Market forces swept away House of Fraser, a giant of the high street, but Mike Ashley’s controversial Sport Direct empire will now try to put it back on its feet.
House of Fraser has a special place in the hearts of many Scots. It’s where your mum might have taken you shopping on that first big trip to the city centre as a child or the place where you bought your first party dress. It’s not just a shop, it’s part of many people’s lives.
But, as Woolworths discovered, nostalgia doesn’t count for much in terms of hard currency. Market forces are a powerful thing; businesses that fail to swim with the tide are soon overcome and the currents have been shifting dramatically in recent years.
While rival department store John Lewis moved quickly to create an effective online business, House of Fraser appears to have dawdled, only belatedly realising the extent of the transformation in buying habits.
In addition, its 59 department stores contained hundreds of concessions, meaning that its own brand products – which could have been House of Fraser’s “unique selling point” – were overshadowed and overlooked. If ever a high street shop needed a strong reason to persuade people to actually visit the store, it is now. Next month, John Lewis plans to trial having personal stylists in-store and holding evening classes for precisely this reason.
A failure to recognise the need to innovate proved House of Fraser’s downfall, so one thing is certain after Mike Ashley’s Sports Direct bought it out of administration – change is coming.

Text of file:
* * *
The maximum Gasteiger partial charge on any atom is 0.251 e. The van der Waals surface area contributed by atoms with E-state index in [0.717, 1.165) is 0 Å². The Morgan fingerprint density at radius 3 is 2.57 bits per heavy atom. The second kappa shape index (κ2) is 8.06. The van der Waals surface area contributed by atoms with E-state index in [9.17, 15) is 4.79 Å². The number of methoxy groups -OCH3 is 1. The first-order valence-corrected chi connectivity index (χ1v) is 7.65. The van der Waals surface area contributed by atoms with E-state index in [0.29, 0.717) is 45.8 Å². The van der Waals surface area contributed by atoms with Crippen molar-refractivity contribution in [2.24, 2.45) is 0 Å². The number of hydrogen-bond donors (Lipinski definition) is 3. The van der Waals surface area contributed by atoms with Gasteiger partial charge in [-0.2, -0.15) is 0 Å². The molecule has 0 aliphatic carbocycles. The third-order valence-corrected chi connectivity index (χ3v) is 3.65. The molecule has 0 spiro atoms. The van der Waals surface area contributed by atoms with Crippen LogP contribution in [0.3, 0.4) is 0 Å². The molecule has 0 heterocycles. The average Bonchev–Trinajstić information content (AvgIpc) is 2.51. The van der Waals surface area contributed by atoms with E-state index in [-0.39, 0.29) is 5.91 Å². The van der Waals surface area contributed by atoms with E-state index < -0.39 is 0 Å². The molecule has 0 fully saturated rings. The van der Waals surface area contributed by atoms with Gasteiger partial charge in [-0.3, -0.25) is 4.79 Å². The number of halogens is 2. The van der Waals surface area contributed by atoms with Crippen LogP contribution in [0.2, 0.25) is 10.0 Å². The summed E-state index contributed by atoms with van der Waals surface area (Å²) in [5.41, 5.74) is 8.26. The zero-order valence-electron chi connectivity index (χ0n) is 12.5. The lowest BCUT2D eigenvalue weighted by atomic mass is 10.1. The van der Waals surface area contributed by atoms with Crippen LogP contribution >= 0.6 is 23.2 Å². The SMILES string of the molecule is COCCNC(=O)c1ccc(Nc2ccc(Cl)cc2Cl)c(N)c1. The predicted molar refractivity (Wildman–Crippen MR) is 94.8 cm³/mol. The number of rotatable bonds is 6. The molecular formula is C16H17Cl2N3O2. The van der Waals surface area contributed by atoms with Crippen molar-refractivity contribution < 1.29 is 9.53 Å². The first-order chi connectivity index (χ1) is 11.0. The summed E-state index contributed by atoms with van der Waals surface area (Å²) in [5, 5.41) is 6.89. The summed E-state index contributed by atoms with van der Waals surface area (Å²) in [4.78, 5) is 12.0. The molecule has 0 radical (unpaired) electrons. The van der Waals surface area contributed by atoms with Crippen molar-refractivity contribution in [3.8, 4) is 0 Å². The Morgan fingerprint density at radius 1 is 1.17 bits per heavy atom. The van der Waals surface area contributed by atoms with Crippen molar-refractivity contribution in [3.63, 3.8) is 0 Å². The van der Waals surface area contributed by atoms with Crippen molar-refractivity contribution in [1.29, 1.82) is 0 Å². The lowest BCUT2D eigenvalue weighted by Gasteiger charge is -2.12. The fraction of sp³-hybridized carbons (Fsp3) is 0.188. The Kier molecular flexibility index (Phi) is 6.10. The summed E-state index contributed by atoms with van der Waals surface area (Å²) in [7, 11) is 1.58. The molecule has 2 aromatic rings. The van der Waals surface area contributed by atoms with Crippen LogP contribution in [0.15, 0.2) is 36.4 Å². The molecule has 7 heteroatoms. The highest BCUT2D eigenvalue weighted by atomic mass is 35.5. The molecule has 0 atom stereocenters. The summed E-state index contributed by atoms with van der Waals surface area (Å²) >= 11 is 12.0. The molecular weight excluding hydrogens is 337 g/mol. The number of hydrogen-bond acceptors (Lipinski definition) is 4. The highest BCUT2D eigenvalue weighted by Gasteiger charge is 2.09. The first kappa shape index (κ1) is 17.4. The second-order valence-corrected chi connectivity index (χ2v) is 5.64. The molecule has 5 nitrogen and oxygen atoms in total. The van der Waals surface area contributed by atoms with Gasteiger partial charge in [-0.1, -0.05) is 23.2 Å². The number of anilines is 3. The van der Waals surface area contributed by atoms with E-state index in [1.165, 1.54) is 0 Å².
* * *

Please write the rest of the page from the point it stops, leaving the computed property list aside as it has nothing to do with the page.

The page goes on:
Ashley has talked about turning the chain into the “Harrods of the high street”, an ambitious plan that may test the public’s appetite for luxury. But experts also speculated that some stores could be turned into restaurants, bars, hotels and offices or be divided up into smaller shops.
Staff are likely to be nervous, even if their jobs are saved. In 2016, the Business, Innovation and Skills Committee said it had found evidence of “extremely disturbing” working practices at Sports Direct with staff penalised for taking a break to drink water or being ill and it also reported claims that workers were offered permanent contracts in exchange for sex.
However, just as House of Fraser swallowed up stores like Arnotts, Binns and Jenners, Ashley’s business empire has now absorbed it.
His task will be to leave the 1900s behind and find a 21st century business model.
READ MORE: House of Fraser falls into administration